It's not the same Camino experience once you hit the 100k marker. The trail is now marked every .5k, a concrete countdown back to reality.
I was doing my best to stall and enjoy every last moment. C hit a grumpy patch, annoyed with the number of people, particularly the cyclists. In the previous sections there were times we would be walking alone, but most commonly we could count six pilgrims in front and behind us. Today there was a steady stream.
We passed by many farms and I admit that I've taken too many photos of cows. C likes to remind me that we have cows in Canada, but who can resist a face and a setting like this:
Our lunch break was at an oasis playing new agey music, where we joined our horse riding friends and met this sweet dog, caught halfway through a vigorous tail wag, who was more cooperative than the last one I attempted to photograph.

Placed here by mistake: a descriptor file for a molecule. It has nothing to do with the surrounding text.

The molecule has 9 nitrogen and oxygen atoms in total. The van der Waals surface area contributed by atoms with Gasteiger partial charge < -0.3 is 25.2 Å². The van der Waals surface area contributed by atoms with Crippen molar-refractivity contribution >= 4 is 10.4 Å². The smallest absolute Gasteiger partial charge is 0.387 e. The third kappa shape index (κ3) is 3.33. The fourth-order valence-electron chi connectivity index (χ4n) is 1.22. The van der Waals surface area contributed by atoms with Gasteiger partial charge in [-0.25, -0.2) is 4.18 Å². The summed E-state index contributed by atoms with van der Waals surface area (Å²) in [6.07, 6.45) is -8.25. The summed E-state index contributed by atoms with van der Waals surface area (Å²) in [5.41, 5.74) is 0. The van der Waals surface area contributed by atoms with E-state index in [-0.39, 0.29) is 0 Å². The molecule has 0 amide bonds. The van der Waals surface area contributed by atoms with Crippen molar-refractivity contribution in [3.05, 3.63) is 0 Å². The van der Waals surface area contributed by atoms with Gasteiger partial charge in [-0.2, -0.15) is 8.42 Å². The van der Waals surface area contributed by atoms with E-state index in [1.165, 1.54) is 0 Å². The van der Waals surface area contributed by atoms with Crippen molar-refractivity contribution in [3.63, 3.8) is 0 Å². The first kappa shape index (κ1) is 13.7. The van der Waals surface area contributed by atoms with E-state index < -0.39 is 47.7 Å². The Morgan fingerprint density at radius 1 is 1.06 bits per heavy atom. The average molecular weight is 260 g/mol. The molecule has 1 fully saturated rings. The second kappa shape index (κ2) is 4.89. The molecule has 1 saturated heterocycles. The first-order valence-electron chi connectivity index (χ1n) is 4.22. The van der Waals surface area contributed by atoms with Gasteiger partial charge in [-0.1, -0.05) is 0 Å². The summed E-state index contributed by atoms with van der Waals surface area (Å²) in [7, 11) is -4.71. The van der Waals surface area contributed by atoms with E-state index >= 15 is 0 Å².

I know, we have dogs in Canada, too.
This is not the family mausoleum, but the area's unique grain storage sheds I had read about, designed to keep pests out.
Today's walk was along farmland right to the edge of Portomarin, where a tall bridge towers over the ancient Roman one. The funny thing is that the Roman bridge is only visible in seasons when the water level from the dam is low. Then other parts of the city prior to the flooding are apparent. Before the valley was flooded, important historical buildings were moved to the higher location, brick by brick.
Once again we are staying in a hostel over a bar in the next town over, as Portomarin was fully booked. The room is to the left of adequate, damp and worn, with a fair amount of flies. It's only for a night.
It's a holiday weekend here and there is a happily loud crowd in the bar below. I wonder how late it will go. Uh oh, they've just started to sing.